Story as a Guiding
If you’ve got the right kind of tale, you
can use it as an overarching metaphor
that guides your whole book—think
fables like Who Moved My Cheese or
business books like The Oz Principle.
This is tricky to pull off, but powerful when it works well, because this
approach unifies the whole concept of
the book into a single story.
Wondering whether you might have
a tale that can guide the reader through
your entire book? Test it out by asking:
f Will it contain all my key concepts
without stretching beyond the
f Will the story resonate emotionally
with my target readers?
fIs it simple enough to be easily
fIs it complex enough that I can
unpack meaning from it?
Back in the early ‘90s, poet Robert
Bly struck a nerve with his book, Iron
John, when he used that Grimm’s folk-tale as a metaphor for a new type of
masculinity and a model for mentoring.
You don’t have to belong to a drum
circle to recognize the power of that
story and the way the metaphor resonated with readers.
Story as a Way to
Ultimately, a good book is a conversation between the writer and the reader.
You may not hear the reader’s responses
to your side of the conversation, but if
you know your material, you have an
idea what they’re thinking. You know
their objections, their questions and
One of those concerns, naturally
enough, is “can I trust this author?” Part
of that trust will be established through
the credibility of your argument and the
way you support it, and part through
stories, especially personal ones.
Nonfiction readers are looking for
information they can use. But if you
want to create a “platform” and build
an ongoing relationship with your
readers, then share something of your-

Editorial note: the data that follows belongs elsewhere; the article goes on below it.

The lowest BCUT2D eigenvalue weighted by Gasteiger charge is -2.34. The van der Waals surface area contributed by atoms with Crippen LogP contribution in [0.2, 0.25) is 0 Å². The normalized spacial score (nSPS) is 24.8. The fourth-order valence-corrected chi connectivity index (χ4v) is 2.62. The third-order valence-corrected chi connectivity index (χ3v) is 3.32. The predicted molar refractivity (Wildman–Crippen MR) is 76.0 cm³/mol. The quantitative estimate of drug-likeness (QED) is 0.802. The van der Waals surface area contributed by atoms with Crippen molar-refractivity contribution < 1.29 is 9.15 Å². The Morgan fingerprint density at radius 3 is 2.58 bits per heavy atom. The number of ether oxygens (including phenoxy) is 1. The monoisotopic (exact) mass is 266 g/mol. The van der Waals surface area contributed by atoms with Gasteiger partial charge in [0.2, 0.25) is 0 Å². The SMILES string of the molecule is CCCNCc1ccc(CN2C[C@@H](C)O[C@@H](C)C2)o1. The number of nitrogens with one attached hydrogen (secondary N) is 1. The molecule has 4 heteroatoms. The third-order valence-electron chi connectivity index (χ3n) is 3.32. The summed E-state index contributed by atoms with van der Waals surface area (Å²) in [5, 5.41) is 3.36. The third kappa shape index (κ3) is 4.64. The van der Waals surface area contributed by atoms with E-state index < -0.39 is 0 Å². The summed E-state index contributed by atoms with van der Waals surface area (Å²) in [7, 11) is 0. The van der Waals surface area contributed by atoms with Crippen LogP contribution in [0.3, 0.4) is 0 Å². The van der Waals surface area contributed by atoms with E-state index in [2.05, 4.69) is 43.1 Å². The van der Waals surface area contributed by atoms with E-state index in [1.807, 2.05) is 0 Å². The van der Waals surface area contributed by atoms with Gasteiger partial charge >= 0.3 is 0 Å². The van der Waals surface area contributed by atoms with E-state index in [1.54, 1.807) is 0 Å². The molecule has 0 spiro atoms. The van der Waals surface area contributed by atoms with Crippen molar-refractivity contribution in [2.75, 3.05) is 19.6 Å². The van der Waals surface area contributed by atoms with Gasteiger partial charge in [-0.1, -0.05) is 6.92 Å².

self. Let them see your humanity, even
if you’re just using the personal story
to anchor one of your points, and they
will feel a closer connection to you.
Here’s a personal example that drives
this point home:
Imagine you’ve just flown halfway
around the world to Thailand. Jet-
lagged out of your mind, you’re
bundled into a white van and driven
out to a small village to tell tales with
Thai storytellers. It’s muggier than a
giant’s armpit; your audience—chil-
dren, grandmothers, moms and dads,
mangy dogs—sits in a dusty road on
You’re the American storyteller, so
you break out your liveliest, funniest
You’re sweating like a waterfall,
trying to make it big and impactful.
Then, you reach the funniest part of
the story … and nobody laughs. Thirty
seconds later, your translator finishes
the telling, and everybody laughs.
That was my experience in Thailand.
And that is my experience of story,
because it speaks to all ages, all genders
and all nationalities. If you want your
book to sell to publishers, scale the
bestseller lists, and linger in the hearts
and minds of readers, be sure to make
full use of the story hook.
Bruce Hale works with
individuals and organizations
to help them meet their
business goals by supercharg-
ing their communications
with StorySelling. A Fulbright Scholar in
Storytelling, he has worked in both the
corporate world and the arts, publishing
numerous articles, short stories, and over 25
books for young readers. You can find him
online at www.brucetalks.com.